Group Michelin, buoyed by better-than-expected first-half results, is forecasting a slight rise in its operating margin for the full year.
The company cautioned, however, that the improvement still depends on continued stability in raw material prices and exchange rate parity.
For the first six months of fiscal 2002, Michelin reported a 16-percent rise in operating income, to $511 million, on 1.4-percent better sales of $7 billion. Michelin credited a ``sharp'' drop in raw materials prices along with internal cost containment initiatives for the gain.
Net earnings, excluding a one-time capital gain in the 2001 period, nearly quadrupled to $228 million.
Michelin's unit sales volume was up 2.2 percent for the period, but the sales revenue gain was held back by negative currency fluctuations.
In North America, Michelin said it raised its market share and improved its product mix in the relatively unchanged passenger and light truck aftermarket, and growth of its original equipment sales outpaced the industry increase, 10.5 percent to 6.3 percent.
In the truck tire aftermarket, Michelin said it has regained most of the market share it lost in the first quarter of 2001, and the price increases instituted in March for the Michelin and BFGoodrich brands have been holding up. On the downside, replacement market demand for truck tires, while up over the depressed levels of 2001, is still running about 7 percent below the 2000 pace.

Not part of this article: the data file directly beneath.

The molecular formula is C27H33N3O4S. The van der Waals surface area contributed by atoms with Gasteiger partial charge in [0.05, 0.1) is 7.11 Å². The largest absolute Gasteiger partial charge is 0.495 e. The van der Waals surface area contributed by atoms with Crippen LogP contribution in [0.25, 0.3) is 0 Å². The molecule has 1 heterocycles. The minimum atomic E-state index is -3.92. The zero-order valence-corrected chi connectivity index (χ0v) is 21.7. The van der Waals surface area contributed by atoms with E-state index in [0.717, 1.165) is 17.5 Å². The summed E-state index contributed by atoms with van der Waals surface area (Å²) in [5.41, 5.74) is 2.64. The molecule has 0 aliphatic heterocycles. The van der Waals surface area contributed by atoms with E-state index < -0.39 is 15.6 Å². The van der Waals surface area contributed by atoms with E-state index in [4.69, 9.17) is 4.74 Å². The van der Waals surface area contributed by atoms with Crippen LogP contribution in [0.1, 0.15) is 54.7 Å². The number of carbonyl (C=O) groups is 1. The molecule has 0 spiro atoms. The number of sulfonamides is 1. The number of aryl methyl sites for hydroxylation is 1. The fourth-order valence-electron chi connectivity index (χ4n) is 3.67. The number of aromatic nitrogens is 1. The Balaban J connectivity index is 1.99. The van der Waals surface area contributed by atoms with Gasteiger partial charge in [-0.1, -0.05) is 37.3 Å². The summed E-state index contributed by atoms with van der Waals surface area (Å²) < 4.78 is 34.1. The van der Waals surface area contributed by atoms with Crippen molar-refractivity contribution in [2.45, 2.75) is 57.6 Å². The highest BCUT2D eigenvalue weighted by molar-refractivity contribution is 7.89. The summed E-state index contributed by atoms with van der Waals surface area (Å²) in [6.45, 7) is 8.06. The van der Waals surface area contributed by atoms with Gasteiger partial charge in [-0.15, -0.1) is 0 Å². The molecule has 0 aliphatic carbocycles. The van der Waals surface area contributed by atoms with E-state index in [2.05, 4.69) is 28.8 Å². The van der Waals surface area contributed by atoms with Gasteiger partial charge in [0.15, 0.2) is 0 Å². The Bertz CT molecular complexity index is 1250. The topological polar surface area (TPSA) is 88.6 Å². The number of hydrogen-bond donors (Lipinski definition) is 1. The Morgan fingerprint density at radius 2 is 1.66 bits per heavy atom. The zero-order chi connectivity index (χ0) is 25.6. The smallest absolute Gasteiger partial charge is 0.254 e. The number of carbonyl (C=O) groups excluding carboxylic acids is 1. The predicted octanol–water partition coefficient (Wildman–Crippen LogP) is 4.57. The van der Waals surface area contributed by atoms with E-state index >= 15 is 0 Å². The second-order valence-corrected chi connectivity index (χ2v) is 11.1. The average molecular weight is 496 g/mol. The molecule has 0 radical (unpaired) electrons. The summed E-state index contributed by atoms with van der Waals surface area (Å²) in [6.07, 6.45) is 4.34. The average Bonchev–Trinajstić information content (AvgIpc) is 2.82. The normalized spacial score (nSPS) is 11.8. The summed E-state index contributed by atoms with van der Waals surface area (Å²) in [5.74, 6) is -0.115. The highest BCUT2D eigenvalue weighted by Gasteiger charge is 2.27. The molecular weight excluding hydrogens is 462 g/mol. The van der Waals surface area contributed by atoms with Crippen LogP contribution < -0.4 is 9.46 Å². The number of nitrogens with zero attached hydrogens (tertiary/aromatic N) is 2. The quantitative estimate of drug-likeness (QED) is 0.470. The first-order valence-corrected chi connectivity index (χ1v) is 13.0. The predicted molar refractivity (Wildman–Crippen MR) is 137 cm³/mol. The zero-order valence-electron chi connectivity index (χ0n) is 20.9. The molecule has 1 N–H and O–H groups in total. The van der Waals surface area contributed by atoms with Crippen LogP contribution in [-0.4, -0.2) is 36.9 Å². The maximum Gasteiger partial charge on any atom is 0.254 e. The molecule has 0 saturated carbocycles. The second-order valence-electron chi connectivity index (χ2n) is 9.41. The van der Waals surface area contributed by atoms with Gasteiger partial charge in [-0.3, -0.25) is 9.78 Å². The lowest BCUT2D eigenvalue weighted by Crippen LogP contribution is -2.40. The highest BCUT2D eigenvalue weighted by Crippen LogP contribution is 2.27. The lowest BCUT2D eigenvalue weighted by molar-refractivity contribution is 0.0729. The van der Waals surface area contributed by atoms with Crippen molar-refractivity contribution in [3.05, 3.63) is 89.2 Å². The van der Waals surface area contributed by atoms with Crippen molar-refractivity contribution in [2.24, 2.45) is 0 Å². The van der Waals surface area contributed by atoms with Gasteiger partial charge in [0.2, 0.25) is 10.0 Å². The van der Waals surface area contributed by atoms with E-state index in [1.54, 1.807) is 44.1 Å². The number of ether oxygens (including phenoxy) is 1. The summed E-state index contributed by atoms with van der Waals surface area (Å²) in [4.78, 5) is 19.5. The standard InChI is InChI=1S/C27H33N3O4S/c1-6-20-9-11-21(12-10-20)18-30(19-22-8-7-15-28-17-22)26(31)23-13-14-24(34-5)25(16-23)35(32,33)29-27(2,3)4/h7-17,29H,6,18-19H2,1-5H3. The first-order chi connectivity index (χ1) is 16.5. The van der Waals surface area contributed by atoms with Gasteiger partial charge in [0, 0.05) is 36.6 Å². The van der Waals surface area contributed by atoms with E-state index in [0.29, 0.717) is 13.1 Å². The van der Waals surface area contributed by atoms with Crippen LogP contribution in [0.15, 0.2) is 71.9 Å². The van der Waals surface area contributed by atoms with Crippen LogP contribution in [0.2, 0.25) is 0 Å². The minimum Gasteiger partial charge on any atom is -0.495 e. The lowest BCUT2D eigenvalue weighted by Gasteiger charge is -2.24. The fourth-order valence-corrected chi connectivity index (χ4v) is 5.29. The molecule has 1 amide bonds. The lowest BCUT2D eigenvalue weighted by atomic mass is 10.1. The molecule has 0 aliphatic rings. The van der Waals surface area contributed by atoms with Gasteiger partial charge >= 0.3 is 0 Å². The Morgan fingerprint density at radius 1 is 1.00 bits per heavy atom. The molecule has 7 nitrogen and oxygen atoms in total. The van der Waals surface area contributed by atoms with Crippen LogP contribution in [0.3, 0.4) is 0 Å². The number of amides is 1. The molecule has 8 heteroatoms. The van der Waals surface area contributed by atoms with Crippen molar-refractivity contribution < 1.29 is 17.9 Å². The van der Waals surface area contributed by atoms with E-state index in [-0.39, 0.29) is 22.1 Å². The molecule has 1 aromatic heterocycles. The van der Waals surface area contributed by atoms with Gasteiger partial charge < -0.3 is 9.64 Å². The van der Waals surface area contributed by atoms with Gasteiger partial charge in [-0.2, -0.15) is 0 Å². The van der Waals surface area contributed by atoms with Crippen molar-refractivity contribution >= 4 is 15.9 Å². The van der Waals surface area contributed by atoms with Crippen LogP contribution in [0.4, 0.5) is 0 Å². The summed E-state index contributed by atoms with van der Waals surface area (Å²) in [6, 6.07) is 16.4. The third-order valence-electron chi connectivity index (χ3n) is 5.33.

Michelin said it is increasing its truck tire OE market share thanks to its ``strong presence with the market's most dynamic manufacturers.''
Monro Muffler Brake Inc. reported record sales and earnings for the quarter ended June 29, as the recently acquired Kimmel Automotive stores in Maryland and Virginia ``exceeded our expectations,'' according to Robert G. Gross, president and CEO.
Sales for the firm's fiscal 2003 first quarter were up 10.6 percent to $67.9 million, with the gain attributable entirely to new stores (primarily the 34 Kimmel stores), Monro said. Net income of $3.9 million was unchanged from a year ago.
Monro sold Kimmel's two commercial outlets and retread plant during the quarter (see related story on page 1), and bought out the preferred Kimmel shareholders at a discount, effectively reducing the acquisition price of the retained retail store operations. Monro said earlier that the Kimmel acquistion was worth $9 million-$6 million in cash and the assumption of $3 million in debt.
Myers Industries Inc. doubled its net income in the second quarter to $6.8 million, as sales rose slightly to $153.1 million. Sales by Myers' distribution segment, however, were down 2 percent for the quarter and 1 percent for the six months, as demand for capital equipment was weak.